A diagnosis of autism in a child for parents is overwhelming. Add to that the confusion as to how your child's condition will fare on the spectrum, it is no wonder parents and caregivers will often feel alone and helpless. But realize that there are resources, people and organizations that can help with the initial shock that you may be experiencing.
First of All...
According to Dr. Jeremy Veenstra-VanderWeele - a resident New York Presbyterian Hospital Child and Psychiatry Specialist - there are few initial steps to take as you begin navigating your child's options, your family's decisions, and your own role in your child's future.
Have hope - Behavioral and educational interventions can make a big difference. Further, autism research is moving quickly, providing us new opportunities to help people with ASD.
Remember that your child is an individual. Your child is first and foremost his or her own unique person, then a child with strengths and difficulties, and only then a child with ASD. Receiving a diagnosis does not change the child you know and love.
Build a strong support system - Find people you can trust to support you as an individual, and then to support you as a parent of a child with autism. Acknowledge that this isn’t easy and give yourself credit for what you do. Click here for tips on how to share the diagnosis with friends and extended family.
Find credible sources and resources in your community - You will hear many contradictory and unfounded pieces of information. Stand up for what you think are the needs of your child. Find professionals whom you trust and resources in which you have faith. Don’t be afraid to ask for help. Other parents can be important sources of information, but every child with ASD is different.
Enjoy each other - Do things that you and your child can enjoy together. While opportunities for learning are important, shared enjoyment is also important in a family.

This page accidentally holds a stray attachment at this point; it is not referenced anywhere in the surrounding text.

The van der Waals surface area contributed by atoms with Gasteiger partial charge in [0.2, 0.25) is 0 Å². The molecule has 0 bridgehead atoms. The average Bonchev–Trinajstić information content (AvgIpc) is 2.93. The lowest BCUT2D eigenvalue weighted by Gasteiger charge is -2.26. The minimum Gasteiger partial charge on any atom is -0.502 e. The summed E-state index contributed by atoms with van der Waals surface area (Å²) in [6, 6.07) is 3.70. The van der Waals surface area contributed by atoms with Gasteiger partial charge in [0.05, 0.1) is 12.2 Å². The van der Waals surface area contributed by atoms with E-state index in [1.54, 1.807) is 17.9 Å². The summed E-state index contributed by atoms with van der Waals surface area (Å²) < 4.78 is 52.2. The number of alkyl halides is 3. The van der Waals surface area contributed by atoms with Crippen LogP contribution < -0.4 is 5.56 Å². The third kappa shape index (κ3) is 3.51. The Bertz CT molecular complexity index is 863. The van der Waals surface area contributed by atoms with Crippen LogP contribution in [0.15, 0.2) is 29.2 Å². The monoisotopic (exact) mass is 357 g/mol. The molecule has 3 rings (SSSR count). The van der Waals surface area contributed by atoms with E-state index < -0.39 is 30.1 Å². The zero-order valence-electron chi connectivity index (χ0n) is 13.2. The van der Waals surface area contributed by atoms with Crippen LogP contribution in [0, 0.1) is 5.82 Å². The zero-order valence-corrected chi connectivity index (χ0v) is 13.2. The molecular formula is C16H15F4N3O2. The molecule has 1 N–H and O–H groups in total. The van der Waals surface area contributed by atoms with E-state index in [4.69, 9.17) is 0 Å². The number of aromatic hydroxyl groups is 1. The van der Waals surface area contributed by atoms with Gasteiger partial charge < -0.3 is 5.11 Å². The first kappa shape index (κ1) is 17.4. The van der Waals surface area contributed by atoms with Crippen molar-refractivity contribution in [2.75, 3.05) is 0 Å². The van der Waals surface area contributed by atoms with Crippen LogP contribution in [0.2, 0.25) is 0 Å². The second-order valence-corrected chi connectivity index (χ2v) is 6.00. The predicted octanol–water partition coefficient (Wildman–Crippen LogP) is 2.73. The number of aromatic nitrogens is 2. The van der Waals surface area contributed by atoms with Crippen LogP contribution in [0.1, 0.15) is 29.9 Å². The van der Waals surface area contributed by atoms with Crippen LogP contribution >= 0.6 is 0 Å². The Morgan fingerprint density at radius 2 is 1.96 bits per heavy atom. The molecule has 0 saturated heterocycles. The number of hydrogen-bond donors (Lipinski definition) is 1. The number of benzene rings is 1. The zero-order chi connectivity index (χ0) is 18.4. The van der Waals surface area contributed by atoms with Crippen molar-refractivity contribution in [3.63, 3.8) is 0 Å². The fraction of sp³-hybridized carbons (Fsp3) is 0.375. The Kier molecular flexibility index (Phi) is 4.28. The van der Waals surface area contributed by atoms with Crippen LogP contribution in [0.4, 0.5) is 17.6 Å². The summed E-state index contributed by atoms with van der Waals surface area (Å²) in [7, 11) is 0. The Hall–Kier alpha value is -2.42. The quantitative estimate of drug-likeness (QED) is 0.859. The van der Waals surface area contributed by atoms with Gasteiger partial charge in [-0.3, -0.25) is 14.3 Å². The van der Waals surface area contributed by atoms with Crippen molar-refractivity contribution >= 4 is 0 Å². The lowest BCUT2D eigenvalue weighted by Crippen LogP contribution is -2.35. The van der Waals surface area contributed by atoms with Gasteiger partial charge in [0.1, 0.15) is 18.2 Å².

Set goals - Set small, reasonable goals for your child and figure out how to accomplish them. Have ideas for next steps that aren’t miles down the road.
Make time for your partner - Set aside some time, even just a few minutes, to focus on each other and not the child. Listen to each other’s needs and perspectives as you consider what you will do for your child.
Have reasonable expectations for your child’s behavior - Do not let your child do things that you would not let another child of the same age do, such as biting people or climbing on counters. Do not punish, but interrupt quickly, be firm, and redirect, offering a distraction when necessary.
Build on your child and your family’s strengths - Help your child find things she or he loves and use that passion to build experience and/or skills. If your family is passionate about something like music, sports, or travel, find a niche for your child in that interest.
The following are some resources that can cut through the chaos and clutter that parents and caregivers encounter, especially at the beginning of their challenging journey to finding answers and ways to support their newly diagnosed children. It is worth visiting Autismspeaks.org, which has created information portals split up into age range and group.
Remember there are more resources available. Feel free to scroll through to the bottom to get to lists of library resources you can borrow, of local organizations in York and GTA, and information on self-care for parents or caregivers who are currently experiencing the pressures of caring for a child or children with autism spectrum disorder. There is help out there!
A list of introductory information on what to expect and how to prepare for the challenges and unique circumstances that accompany a child that has been diagnosed with autism spectrum disorder.
A reading list for parents/caregivers, siblings and extended family who support children diagnosed with Autism Spectrum Disorder (ASD) - helping, through clear and sympathetic stories and information, to explain what it is, the challenges faced, and how to face many of the unique day-to-day challenges ASD presents. A mix of fiction and non-fiction titles.
Self-Care Resources and Tips for Parents and Caregivers (Online Resources)
WebMD - Self-Care Tips If Your Child Is on the Spectrum
Autismspeaks.org - Parent’s Guide to Autism (scroll to page 6)
Autismspeaks.org - More Self-Care Tips for parents and caregivers
External Programs, Organizations and Groups To Lean On (Local)
Ontario Autism Program - See what government programs and support services your child is qualified for...
Autism Ontario - York Region Chapter - Local services and professional networks located in and around York Region...
Ontario Autism Coalition - A massive portal to province-wide services and resources available to all those diagnosed with autism spectrum disorder, and dedicated to continued equitable access to said services and resources.